If coronavirus were a hurricane, it seemed to reach Category 5 status over the weekend. More than ever, Florida needs decisive, resolute guidance to get through this storm.
Instead, Ron DeSantis continues to muddle and spin his way through. For every good move, there have been too many missteps.
That’s not the sole reason Florida has become has become the epicenter of the COVID-19 pandemic. We don’t need panic, but we do need an appropriate sense of urgency.
DeSantis instead continues to rationalize, pass the buck to local officials, personalize criticism, send mixed messages and generally fail to convey the gravity of the situation.
We realize how unprecedented this situation is, and sympathize with government officials trying to balance dangers of reopening society with the dangers of not reopening. There are no easy answers, especially when you’re flying blind.
Models and projections have been inconsistent. Many have been too gloomy. But sometimes the gloomy haven’t been gloomy enough. We turn your attention to a headline in the May 5 Orlando Sentinel: “Death toll climbs by 72 as model predicts near 4,000.”
The article was based on a study that projected Florida would have 3,971 deaths by Aug. 4. The state had 1,471 deaths at the time, but the shutdown had largely accomplished its goal of bending the infection curve.
The dire predictions of DeSantis’ critics had not materialized, and his spokesperson, Helen Aguirre Ferre, was moved to fire off a tweet: “This alarmist headline mimics the erroneous headlines of the recent past that were based on models that were wrong. If you want to get it right speak to @GovRonDeSantis.”
The death toll reached 4,514 on Tuesday, and it’s mid-July, not August.
We take absolutely no satisfaction in the headline prediction coming true. None. But the episode illustrates the cocksure attitude that is especially misplaced in this crisis.
The one thing we’ve all learned about COVID-19 is the need for humility. It’s far too unpredictable for anyone to declare that victory or doomsday is at hand. But DeSantis has too often acted as if he wanted nothing more than to hang up a “mission accomplished” banner.
When coronavirus first rolled into Florida, he downplayed its potential threat. He deserves a lot of credit for recognizing early the threat to nursing homes and locking them down. That saved lives. But then he resisted locking down businesses until the virus forced his hand.
When bars were reopened, state enforcement of social distancing rules was almost nonexistent.
DeSantis’ backers have accused media of peddling “panic porn,” and it’s true there has been a lack of context in some reporting. The splashy news Sunday was Florida breaking New York’s record of 12,274 cases in a day, with a shocking 15,300 cases reported. Largely left out was the fact Florida is testing many times more people than New York did in April.
That said, 15,300 new cases is astonishing. And the rates of people testing positive have consistently been in the teens, though we’re grateful to see them trending down.
DeSantis has emphasized over and over how the average age of infected people has dropped from the 60s to the mid-30s. That is good. Younger people are better able to withstand the virus. But again the news is tempered by the fact all those new cases among young people increases the danger to elderly and vulnerable.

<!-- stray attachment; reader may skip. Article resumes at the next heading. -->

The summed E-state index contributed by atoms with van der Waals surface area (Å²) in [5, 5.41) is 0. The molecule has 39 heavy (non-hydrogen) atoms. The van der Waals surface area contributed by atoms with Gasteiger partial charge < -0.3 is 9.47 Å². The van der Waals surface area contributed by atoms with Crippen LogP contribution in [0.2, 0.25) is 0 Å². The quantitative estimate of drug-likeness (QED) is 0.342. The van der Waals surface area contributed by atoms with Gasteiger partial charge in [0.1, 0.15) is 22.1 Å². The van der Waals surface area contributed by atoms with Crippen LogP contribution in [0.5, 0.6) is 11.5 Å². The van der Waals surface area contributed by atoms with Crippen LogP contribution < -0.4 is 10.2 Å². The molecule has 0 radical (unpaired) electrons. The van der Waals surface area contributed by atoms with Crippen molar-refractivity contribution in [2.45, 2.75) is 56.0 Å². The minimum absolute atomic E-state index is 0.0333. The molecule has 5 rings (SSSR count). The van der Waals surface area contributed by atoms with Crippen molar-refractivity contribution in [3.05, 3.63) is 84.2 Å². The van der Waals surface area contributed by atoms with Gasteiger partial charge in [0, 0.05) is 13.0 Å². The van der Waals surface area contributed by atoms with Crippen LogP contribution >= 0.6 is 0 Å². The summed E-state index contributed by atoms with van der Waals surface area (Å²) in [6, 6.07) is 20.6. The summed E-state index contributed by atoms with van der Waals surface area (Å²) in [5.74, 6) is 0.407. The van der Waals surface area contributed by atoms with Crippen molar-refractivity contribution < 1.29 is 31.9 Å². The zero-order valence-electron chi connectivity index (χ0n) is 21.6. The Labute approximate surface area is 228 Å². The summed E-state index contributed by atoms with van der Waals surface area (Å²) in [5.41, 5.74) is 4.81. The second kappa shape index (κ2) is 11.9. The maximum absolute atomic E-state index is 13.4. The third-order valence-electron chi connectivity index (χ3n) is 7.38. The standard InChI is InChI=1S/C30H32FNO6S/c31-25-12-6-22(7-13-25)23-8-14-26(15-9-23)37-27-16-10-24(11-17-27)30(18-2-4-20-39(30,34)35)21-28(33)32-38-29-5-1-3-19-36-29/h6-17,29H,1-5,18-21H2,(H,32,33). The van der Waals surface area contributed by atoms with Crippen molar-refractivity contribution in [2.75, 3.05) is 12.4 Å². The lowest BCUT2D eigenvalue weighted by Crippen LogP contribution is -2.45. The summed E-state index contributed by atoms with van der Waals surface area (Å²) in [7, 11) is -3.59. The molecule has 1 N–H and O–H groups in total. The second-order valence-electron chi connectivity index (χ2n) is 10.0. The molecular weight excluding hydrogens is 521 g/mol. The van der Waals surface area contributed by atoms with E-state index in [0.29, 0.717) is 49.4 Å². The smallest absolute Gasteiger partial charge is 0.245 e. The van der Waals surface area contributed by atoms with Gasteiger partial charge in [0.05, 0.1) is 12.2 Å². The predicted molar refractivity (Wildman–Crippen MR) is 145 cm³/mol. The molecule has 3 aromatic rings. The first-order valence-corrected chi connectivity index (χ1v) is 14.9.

Then there are the masks.
At this point, just about every reputable scientist says they help contain the spread. Texas backed down from its mask-optional stance and is requiring them. Even Donald Trump wore one on a visit to Walter Reed Military Hospital.
DeSantis is still stuck in March. He sees no need for a mask mandate.
There is wisdom in home rule and letting locals decide what’s best for unique. But coronavirus is the same whether you’re in Monroe or Miami-Dade County, Orange or Osceola. A statewide order should be a no-brainer, but DeSantis would rather let local officials make the tough calls.
Then there are schools. DeSantis says if Home Depot and Walmart can reopen, why not schools?
For one thing, big box stores are more like airplane hangars than small classrooms. You have a lot more opportunity to socially distance in Lowe’s than in your average elementary schoolroom.
No doubt, there are plenty of reasons why schools should reopen, but what’s the rush, especially with the numbers we’ve seen? Instead of going full-bore, the state should consider delaying the start of the school year until after Labor Day, which is when schools resumed classes for many years.
Hopefully by then the infection rate will be flattened. But whoever thought it would be as high as it is now? Today’s storm might look like a Category 3 in a couple of weeks.
The past four months have shown us how much we don’t know about coronavirus. But one thing we’ve learned is DeSantis behaves more as a cheerleader than a leader.
We want to governor to lead Florida through this. But if he’s going to continue in this manner, perhaps it’s time for Lt. Gov. Jeanette Nunez to take over the state’s coronavirus response. Because if you want to get it right, speaking to @GovRonDesantis just isn’t working out.
©2020 The Orlando Sentinel (Orlando, Fla.)
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